Archive for the ‘concentration improvement’ Category

The Effects of Multitasking on Learning

November 23, 2014

multitask2When today’s students are studying, it’s common for them to also be texting, emailing, and posting on Facebook and other social media sites. And while is the social and emotional world young people live in today, scientists and educators are concerned that multitasking while learning can put students at a disadvantage.

Evidence from psychology, cognitive science, and neuroscience suggests that when students multitask while doing schoolwork, their learning is far spottier and shallower than if the work had their full attention. They understand and remember less, and they have greater difficulty transferring their learning to new contexts.

That is because these multitasking operations are actually quite mentally complex. They draw on the same mental resources—using language, parsing meaning—demanded by schoolwork. Under most conditions, the brain simply can’t do two complex tasks at the same time, unless the two tasks are both very simple and don’t compete with each other for the same mental resources. But if someone is listening to a lecture while texting, they are engaging in two very demanding tasks, each of which uses the prefrontal cortex of the brain.

Researchers offer this bit of advice if you have a multitasking student:

Do 15 uninterrupted minutes of homework. Then take a “tech break”—two minutes to text, check websites and post on social media to satisfy the craving for electronic communication. Then it’s back to the homework for another 15 minutes.

Optiminds offers customized tutoring programs for students, including students who are home schooled. We have earned a reputation for helping to improve the study, reading, math and cognitive skills of students of all ages. Learn more about us by calling us today at (248) 496-0150 or by visiting us at: optimindsct.com.

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Help Your Child Concentrate Better

August 23, 2014

At a time when multitasking (texting, listening to music, surfing the Internet)— is becoming the new normal, you may find that your child is having trouble focusing on the task at hand.

If you can establish effective focus strategies and concentration skills at an early age, you will have provided a foundation for long-term success in high school, college and the professional working world.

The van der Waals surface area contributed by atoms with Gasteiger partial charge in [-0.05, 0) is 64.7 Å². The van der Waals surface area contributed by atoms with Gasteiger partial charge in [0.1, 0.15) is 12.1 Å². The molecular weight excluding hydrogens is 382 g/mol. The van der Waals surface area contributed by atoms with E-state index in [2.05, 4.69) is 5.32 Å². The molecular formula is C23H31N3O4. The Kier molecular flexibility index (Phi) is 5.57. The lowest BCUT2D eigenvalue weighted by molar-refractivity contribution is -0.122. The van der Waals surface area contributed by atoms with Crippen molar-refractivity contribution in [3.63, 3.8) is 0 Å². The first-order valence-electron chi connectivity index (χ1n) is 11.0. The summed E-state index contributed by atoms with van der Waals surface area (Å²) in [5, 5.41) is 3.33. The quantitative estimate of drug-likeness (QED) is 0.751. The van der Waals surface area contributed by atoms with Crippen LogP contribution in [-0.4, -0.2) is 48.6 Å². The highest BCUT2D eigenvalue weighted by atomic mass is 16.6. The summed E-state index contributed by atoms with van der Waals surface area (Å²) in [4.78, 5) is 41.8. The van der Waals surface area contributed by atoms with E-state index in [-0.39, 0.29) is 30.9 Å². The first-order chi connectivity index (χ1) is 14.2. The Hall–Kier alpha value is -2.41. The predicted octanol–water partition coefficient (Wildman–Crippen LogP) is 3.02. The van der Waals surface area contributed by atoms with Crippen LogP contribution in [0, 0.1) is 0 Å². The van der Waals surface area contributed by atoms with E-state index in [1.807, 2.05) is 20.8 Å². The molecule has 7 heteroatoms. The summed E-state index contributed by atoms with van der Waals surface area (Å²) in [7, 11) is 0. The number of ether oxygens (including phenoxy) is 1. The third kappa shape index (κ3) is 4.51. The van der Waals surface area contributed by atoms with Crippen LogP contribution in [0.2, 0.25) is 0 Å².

Here are some practical and manageable tips parents can use to help their children focus:

Set expectations early—Explain to your children that just as you have many important responsibilities (at home, at work, in your community, etc.), learning is their most important “job” right now. Establish a routine for homework and studying by including younger children in homework by having them color or look at books while older children are doing homework.

Divide big projects into small tasks—Big projects can overwhelm. Splitting the task up will give your child the feeling of progress as the pieces are completed.

Manage distractions—Set up rules such as: no television, phone or computer until homework is done. Research has found that certain types of music such as classical and instrumental help people concentrate better, so consider playing Bach, Mozart or Beethoven.

Use time to increase focus— Sometimes setting a short period of time will help a child focus longer. Set a timer for a particular task that your child can work to “beat.” One rule of thumb is that a child can focus on a single activity for about one minute per year of age.

Establish rules for doing homework—Make a rule that your children’s homework and studying be completed (neatly and correctly) before going out to play. As seasons and activities change throughout the year, be flexible and adapt to changing schedules.

Optiminds has earned a reputation for helping to improve the study, reading, math and cognitive skills of students of all ages. We also have specialists in college counseling and athletic college prep counseling on our staff. Learn more about us by calling us today at (248) 496-0150 or by visiting us at: optimindsct.com.


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